Penetrating Neck Trauma Treatment & Management

Updated: Apr 10, 2018
  • Author: Daniel Mark Alterman, RN, MD; Chief Editor: John Geibel, MD, MSc, DSc, AGAF  more...
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Medical Therapy

See the list below:

  • Prehospital care

    • Resuscitative efforts are imperative, with the emphasis on the ABCs.

    • The airway is cleared of any obstruction and assessed for possible injury.

    • A depressed sensorium and demonstrated poor oxygenation and ventilation are indications to establish a more optimal airway (ie, through endotracheal intubation) and possibly start mechanical ventilation.

    • Control of bleeding with direct pressure on the wound site is adequate initially. Large-bore intravenous catheters for fluid resuscitation are inserted. Studies suggest that resuscitation targets with regard to blood pressure be lowered to the range of a mean arterial pressure of 50 mm Hg until definitive hemorrhage control is possible. The concern is that aggressive resuscitation may elevate the blood pressure and increase hemorrhage through an uncontrolled injury site.

    • Cervical spine precautions are implemented with suspected spinal cord injury, but these are rare.

    • Expeditious transport to an adequate emergency care facility is warranted.

  • Medical therapy [9]

    • To secure a definitive airway, translaryngeal endotracheal intubation should be performed in penetrating neck injuries accompanied by respiratory failure or in cases in which urgent exploration is necessary.

    • If translaryngeal intubation fails, as occurs in extensive facial or mandibular fractures, a cricothyroidotomy (see the video below) may be required. Expeditious intubation of a tracheotomy produced by the penetrating injury sometimes may be lifesaving.

      Surgical cricothyroidotomy Seldinger. Video courtesy of Therese Canares, MD, and Jonathan Valente, MD, Rhode Island Hospital, Brown University.
    • Adequate ventilation and oxygenation usually entails invasive mechanical ventilation. Noninvasive ventilation has little role in treating patients with penetrating neck trauma.

    • A warmed balanced sodium chloride solution (ie, Ringer lactate) is the initial resuscitation fluid of choice. Colloid resuscitation strategies may include starch products or component products for transfusion of red blood cells or clotting factors as appropriate.

    • Evaluate and monitor the neurologic status of the patient with consideration for spinal cord injury, as well as vascular trauma with cerebral circulatory compromise.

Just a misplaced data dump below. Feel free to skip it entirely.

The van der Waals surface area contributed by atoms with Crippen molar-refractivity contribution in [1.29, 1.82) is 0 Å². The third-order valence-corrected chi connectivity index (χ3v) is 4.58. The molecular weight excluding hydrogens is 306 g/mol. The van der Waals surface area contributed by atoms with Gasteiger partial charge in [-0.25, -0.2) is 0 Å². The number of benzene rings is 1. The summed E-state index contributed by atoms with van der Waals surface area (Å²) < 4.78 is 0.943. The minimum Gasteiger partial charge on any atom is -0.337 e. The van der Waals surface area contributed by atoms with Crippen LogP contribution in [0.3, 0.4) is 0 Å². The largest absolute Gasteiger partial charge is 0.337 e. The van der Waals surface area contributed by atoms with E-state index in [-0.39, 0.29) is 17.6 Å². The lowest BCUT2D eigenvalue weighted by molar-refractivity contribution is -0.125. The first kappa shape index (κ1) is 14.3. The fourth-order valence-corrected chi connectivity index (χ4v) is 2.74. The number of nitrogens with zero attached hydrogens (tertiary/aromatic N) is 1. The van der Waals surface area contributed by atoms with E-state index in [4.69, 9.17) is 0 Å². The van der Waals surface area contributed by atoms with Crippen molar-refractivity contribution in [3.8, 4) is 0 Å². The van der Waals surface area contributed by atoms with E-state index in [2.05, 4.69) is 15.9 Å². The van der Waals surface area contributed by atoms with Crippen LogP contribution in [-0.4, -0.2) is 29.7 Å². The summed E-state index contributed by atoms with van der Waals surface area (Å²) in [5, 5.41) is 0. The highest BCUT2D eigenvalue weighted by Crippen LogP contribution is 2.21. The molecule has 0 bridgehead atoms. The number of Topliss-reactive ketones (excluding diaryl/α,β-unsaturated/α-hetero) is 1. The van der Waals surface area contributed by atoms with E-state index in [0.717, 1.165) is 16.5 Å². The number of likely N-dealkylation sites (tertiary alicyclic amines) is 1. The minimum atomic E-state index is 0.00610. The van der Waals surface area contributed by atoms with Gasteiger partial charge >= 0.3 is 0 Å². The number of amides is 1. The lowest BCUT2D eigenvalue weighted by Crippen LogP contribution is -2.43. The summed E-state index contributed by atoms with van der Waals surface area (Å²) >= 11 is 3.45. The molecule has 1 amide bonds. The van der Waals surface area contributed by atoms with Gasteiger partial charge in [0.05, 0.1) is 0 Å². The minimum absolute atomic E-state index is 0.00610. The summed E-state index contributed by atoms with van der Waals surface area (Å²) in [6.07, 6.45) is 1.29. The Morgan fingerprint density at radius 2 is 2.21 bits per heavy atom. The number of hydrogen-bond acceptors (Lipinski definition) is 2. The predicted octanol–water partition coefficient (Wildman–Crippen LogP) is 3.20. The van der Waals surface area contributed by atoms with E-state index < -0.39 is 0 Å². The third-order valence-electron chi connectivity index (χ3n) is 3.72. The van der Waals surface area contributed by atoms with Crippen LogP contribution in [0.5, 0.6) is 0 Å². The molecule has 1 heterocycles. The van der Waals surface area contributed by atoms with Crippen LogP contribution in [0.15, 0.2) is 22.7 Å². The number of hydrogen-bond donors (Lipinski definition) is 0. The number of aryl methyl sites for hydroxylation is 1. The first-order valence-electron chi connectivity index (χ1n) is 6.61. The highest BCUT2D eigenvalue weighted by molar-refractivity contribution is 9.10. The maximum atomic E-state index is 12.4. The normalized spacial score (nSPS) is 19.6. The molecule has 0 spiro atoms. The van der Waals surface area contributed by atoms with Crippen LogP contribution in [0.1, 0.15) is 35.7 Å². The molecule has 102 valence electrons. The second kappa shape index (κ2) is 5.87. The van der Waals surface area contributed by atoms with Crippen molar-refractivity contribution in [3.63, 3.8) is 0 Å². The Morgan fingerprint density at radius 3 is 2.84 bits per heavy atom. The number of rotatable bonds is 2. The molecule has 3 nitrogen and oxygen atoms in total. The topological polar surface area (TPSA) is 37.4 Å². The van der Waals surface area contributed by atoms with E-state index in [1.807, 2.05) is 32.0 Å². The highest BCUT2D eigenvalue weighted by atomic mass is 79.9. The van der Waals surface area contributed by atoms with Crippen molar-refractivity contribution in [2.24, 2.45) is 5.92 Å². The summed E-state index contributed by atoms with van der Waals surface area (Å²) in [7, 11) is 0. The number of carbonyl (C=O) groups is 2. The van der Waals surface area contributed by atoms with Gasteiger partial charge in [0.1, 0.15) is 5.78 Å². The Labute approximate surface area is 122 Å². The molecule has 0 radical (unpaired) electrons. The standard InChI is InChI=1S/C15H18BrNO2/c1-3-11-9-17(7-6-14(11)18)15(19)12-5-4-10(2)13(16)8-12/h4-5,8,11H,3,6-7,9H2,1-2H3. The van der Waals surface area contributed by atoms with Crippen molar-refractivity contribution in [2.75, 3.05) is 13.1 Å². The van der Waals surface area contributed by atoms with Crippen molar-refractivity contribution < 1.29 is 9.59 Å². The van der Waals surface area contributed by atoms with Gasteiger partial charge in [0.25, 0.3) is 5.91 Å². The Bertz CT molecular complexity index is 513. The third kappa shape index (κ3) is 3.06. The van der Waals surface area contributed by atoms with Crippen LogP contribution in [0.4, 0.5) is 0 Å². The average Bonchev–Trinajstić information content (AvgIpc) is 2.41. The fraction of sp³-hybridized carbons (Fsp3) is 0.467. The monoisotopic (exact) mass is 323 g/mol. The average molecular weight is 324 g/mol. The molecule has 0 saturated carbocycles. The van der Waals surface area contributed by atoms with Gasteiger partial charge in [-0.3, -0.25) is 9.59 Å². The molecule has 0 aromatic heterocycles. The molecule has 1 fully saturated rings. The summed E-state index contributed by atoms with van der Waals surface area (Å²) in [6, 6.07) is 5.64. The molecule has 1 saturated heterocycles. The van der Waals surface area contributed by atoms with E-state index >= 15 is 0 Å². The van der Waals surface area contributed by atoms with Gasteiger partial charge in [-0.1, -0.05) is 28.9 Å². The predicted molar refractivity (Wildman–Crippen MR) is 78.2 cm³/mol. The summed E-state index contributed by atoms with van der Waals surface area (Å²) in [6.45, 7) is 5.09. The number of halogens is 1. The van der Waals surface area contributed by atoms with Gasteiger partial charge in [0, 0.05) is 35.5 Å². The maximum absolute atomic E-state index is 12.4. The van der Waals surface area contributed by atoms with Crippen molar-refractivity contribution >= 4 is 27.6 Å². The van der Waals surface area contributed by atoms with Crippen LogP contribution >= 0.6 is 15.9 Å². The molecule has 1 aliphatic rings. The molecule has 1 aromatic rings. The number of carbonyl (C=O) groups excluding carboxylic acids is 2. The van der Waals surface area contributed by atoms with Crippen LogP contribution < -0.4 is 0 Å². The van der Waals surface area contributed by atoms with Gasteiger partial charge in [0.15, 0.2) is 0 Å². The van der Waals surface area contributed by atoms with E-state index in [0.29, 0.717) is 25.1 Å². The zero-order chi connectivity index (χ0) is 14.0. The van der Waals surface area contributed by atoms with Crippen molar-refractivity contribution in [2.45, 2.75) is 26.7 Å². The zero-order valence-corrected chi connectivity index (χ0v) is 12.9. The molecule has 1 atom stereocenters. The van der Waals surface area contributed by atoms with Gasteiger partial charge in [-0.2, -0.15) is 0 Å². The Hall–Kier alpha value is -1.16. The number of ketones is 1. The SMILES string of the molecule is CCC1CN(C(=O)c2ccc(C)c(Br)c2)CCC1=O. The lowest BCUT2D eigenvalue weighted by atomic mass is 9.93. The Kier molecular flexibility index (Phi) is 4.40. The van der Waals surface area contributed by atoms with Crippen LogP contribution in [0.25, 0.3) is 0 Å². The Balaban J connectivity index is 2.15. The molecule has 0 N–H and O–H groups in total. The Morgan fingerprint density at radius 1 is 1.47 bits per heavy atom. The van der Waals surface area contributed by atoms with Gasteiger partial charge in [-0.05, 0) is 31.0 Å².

• After the primary survey and resuscitation and stabilization of the patient (if possible without an operation), attention is directed to the identification of specific injuries to determine whether surgical treatment is indicated. If no significant injuries requiring surgery are present, observation or expectant management may proceed.


Surgical Therapy

The standard of care is immediate surgical exploration for patients who present with signs and symptoms of shock and continuous hemorrhage from the neck wound. Surgical management varies in difficulty depending on the area of neck injury. Surgical exposure of the injury is particularly difficult in zone I and zone III. Vascular control may be problematic in zone I (proximal control) and zone III (distal control). This consequently leads to the higher mortality rates in patients with vascular injuries in these neck zones.


Preoperative Details

Continue resuscitative efforts and establish a complete list of possible injuries, by diagnostic tests if necessary. Other sites of injury include the adjacent thorax and head or other distant body parts in multiple injuries. Preparation for surgery also includes tetanus prophylaxis, antibiotic prophylaxis (gram-positive coverage), and a specimen for blood typing should component therapy be required.


Intraoperative Details

A stabilizing measure that has been reported to be useful involves the placement of a Foley catheter through the injury tract and the balloon inflated to tamponade bleeding. Several series have reported the use of this stabilizing measure, followed by angiography and other ancillary testing to guide the use of operative management. Navsaria reported the use of this strategy in South Africa with a high rate of successful nonoperative management with negative angiography and adjunctive tests. [10]

Recently, similar damage-control principles have been described for the critical vascular neck wound. Rezende-Neto and colleagues performed a limited neck exploration without definitive repair of a ligated internal jugular vein and closed a wound over two Foley balloons and rapidly moved the patient to the intensive care unit for resuscitation. [11] After 36 hours, the patient was returned to the operating room for successful, definitive treatment.